Doctors Promise Prenatal Ultrasounds Are Safe, But Are They Really?
The prenatal ultrasound has become part of routine care for pregnant women, so ubiquitous that doctors rarely explain its risks. Expecting parents happily share these first “pictures” of their babies. With October designated as “Medical Ultrasound Awareness Month” by the joint effort of the American Institute of Ultrasound in Medicine (AIUM) and several other organizations, it’s time to revisit this technology.  A prenatal ultrasound, also called a sonogram, uses high-frequency sound waves to create an image of the developing fetus and the mother’s reproductive organs. In allopathic (western, medical) prenatal care, ultrasounds monitor fetal development and screen for any potential problems. The average number of ultrasounds may vary, depending on the doctor or midwife’s concerns for each pregnancy.

How Do Ultrasounds Work?

Ultrasounds work by emitting high-frequency sound waves, higher than humans can hear, beginning at 20,000 hertz. A handheld device, called a transducer, sends and receives the ultrasound waves. The sound waves bounce off the structures in the body and produce echoes received by the transducer. The ultrasound machine processes the time it took for the echoes to return and calculates the distance traveled. All of these signals are calculated to form a “picture.” The most familiar ultrasound is the traditional machine with a monitor. However, there are several devices that use ultrasound technology for prenatal care, including:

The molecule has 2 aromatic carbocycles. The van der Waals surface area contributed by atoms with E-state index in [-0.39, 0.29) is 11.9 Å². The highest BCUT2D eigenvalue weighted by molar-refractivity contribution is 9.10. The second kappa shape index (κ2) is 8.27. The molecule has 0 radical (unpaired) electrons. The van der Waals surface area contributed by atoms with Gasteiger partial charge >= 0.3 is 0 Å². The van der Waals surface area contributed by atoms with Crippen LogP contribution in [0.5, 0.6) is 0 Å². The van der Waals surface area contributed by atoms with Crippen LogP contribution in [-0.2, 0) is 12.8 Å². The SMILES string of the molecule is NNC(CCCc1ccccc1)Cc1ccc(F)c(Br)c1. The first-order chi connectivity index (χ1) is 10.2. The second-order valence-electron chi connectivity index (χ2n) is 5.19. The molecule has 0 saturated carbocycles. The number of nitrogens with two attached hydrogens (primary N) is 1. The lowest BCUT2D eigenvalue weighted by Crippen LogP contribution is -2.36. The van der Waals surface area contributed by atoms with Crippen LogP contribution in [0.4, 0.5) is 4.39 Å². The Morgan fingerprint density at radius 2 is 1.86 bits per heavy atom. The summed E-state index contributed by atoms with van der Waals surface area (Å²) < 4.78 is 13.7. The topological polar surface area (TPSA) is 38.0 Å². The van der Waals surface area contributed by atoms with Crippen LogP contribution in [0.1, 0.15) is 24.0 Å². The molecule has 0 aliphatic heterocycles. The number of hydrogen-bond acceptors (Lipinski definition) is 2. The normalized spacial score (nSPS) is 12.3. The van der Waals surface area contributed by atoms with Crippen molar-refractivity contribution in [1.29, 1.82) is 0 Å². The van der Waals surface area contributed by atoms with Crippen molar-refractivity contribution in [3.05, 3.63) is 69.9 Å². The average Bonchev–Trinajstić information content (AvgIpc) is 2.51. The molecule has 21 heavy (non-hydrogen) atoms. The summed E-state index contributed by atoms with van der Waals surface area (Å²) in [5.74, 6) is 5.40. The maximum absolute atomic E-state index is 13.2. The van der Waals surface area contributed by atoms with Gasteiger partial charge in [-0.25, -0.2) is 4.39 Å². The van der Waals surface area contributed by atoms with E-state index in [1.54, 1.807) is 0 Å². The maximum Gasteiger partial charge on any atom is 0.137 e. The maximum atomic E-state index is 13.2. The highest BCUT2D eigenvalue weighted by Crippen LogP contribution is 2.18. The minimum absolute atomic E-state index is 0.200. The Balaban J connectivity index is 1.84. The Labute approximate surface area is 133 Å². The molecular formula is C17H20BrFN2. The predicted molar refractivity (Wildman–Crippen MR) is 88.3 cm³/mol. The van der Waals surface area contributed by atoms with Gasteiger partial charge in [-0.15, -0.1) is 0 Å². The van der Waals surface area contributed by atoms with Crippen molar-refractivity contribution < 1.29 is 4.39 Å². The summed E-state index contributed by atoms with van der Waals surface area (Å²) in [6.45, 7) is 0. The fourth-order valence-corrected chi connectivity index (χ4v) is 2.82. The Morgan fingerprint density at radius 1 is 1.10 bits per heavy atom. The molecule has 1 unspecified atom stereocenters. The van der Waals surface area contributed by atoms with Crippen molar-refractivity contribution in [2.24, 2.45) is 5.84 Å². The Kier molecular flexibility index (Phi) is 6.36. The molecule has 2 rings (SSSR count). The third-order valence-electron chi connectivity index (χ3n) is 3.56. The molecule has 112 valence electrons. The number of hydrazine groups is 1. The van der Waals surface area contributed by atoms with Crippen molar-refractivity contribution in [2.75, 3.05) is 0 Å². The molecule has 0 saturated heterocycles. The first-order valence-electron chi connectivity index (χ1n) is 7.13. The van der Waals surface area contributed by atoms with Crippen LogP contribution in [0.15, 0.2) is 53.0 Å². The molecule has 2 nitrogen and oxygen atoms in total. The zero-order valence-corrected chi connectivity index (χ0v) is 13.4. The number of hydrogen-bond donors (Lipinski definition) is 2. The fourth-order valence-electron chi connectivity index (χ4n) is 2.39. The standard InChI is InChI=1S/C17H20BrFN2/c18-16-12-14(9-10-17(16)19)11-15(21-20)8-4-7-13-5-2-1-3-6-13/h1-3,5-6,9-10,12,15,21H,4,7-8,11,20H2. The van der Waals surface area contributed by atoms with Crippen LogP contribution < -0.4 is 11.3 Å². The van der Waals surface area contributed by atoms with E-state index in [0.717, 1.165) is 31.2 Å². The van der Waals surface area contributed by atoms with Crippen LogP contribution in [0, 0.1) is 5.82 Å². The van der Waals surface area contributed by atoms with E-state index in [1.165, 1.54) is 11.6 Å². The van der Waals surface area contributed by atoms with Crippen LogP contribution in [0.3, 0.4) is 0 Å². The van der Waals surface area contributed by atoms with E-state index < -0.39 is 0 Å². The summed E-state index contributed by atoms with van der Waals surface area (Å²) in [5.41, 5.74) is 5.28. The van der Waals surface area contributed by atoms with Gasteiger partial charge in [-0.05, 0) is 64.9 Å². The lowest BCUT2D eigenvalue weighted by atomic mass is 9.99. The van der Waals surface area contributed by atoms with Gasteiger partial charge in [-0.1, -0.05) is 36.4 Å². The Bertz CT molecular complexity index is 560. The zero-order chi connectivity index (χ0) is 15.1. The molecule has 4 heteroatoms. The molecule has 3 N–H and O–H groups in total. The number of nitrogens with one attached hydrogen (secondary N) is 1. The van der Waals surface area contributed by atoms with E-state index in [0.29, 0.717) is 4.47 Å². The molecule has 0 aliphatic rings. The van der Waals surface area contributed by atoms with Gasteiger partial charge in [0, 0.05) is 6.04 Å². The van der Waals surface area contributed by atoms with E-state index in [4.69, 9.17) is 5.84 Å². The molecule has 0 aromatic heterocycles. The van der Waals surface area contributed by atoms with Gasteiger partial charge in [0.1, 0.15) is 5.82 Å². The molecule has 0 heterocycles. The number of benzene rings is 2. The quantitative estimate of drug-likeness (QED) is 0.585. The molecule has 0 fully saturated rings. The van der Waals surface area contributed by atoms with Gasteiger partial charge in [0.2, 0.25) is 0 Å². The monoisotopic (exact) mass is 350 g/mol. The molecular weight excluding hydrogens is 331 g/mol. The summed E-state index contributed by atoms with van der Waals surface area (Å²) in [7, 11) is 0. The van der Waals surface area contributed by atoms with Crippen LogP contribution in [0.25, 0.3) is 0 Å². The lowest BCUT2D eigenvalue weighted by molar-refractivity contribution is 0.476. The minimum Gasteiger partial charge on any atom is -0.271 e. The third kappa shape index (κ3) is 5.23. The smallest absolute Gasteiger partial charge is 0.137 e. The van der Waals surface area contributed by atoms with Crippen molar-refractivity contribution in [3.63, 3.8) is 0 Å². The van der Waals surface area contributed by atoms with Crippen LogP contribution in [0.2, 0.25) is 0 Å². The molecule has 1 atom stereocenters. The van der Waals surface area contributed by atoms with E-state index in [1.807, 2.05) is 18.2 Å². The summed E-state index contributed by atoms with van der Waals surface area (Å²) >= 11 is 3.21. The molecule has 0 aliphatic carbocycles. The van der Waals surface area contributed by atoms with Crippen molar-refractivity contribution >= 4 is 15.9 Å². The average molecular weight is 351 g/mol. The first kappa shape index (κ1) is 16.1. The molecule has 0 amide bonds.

• Transvaginal ultrasound – A small ultrasound probe that’s inserted into the vagina used in the earlier stages of pregnancy to get a clearer picture.
  • 3-D ultrasound – An in-depth ultrasound that displays the width, height, and depth of the fetus and mom’s organs, for diagnosing any suspected problems.